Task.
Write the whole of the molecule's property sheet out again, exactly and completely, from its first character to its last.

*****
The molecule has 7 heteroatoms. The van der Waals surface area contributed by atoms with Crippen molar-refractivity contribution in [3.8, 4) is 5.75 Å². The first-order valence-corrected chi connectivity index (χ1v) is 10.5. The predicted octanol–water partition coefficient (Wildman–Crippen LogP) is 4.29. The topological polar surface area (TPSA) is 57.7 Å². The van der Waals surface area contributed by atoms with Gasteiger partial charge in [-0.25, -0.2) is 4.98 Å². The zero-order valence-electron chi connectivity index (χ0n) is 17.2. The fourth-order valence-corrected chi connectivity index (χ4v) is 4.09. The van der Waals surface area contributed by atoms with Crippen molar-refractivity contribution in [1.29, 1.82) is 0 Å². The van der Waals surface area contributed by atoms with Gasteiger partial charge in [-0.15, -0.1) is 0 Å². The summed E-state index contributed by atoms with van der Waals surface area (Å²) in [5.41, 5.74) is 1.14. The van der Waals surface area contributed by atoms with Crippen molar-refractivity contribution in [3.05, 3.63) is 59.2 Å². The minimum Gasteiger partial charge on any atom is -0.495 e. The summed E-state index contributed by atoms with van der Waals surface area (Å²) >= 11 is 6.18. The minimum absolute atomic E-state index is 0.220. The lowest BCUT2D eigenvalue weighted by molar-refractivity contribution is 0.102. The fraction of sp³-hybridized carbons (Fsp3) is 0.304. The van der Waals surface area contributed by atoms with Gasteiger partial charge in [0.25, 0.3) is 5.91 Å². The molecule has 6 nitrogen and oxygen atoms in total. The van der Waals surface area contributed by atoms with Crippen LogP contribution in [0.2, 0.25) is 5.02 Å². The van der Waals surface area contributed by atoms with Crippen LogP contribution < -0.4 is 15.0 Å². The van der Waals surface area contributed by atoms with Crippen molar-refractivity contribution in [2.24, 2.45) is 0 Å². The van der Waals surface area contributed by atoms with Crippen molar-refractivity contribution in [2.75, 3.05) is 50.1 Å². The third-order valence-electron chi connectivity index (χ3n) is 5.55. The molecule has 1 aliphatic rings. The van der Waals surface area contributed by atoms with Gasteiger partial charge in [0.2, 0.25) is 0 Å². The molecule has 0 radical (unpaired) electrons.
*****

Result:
The molecule has 7 heteroatoms. The van der Waals surface area contributed by atoms with Crippen molar-refractivity contribution in [3.8, 4) is 5.75 Å². The first-order valence-corrected chi connectivity index (χ1v) is 10.5. The predicted octanol–water partition coefficient (Wildman–Crippen LogP) is 4.29. The topological polar surface area (TPSA) is 57.7 Å². The van der Waals surface area contributed by atoms with Gasteiger partial charge in [-0.25, -0.2) is 4.98 Å². The zero-order valence-electron chi connectivity index (χ0n) is 17.2. The fourth-order valence-corrected chi connectivity index (χ4v) is 4.09. The van der Waals surface area contributed by atoms with Crippen molar-refractivity contribution in [1.29, 1.82) is 0 Å². The van der Waals surface area contributed by atoms with Gasteiger partial charge in [-0.15, -0.1) is 0 Å². The summed E-state index contributed by atoms with van der Waals surface area (Å²) in [5.41, 5.74) is 1.14. The van der Waals surface area contributed by atoms with Crippen molar-refractivity contribution in [3.05, 3.63) is 59.2 Å². The minimum Gasteiger partial charge on any atom is -0.495 e. The summed E-state index contributed by atoms with van der Waals surface area (Å²) >= 11 is 6.18. The minimum absolute atomic E-state index is 0.220. The lowest BCUT2D eigenvalue weighted by molar-refractivity contribution is 0.102. The fraction of sp³-hybridized carbons (Fsp3) is 0.304. The van der Waals surface area contributed by atoms with Gasteiger partial charge in [0.25, 0.3) is 5.91 Å². The molecule has 6 nitrogen and oxygen atoms in total. The van der Waals surface area contributed by atoms with Crippen LogP contribution in [0.2, 0.25) is 5.02 Å². The van der Waals surface area contributed by atoms with Crippen LogP contribution < -0.4 is 15.0 Å². The van der Waals surface area contributed by atoms with Crippen molar-refractivity contribution in [2.24, 2.45) is 0 Å². The van der Waals surface area contributed by atoms with Crippen molar-refractivity contribution in [2.75, 3.05) is 50.1 Å². The third-order valence-electron chi connectivity index (χ3n) is 5.55. The molecule has 1 aliphatic rings. The van der Waals surface area contributed by atoms with Gasteiger partial charge in [0.2, 0.25) is 0 Å². The molecule has 0 radical (unpaired) electrons.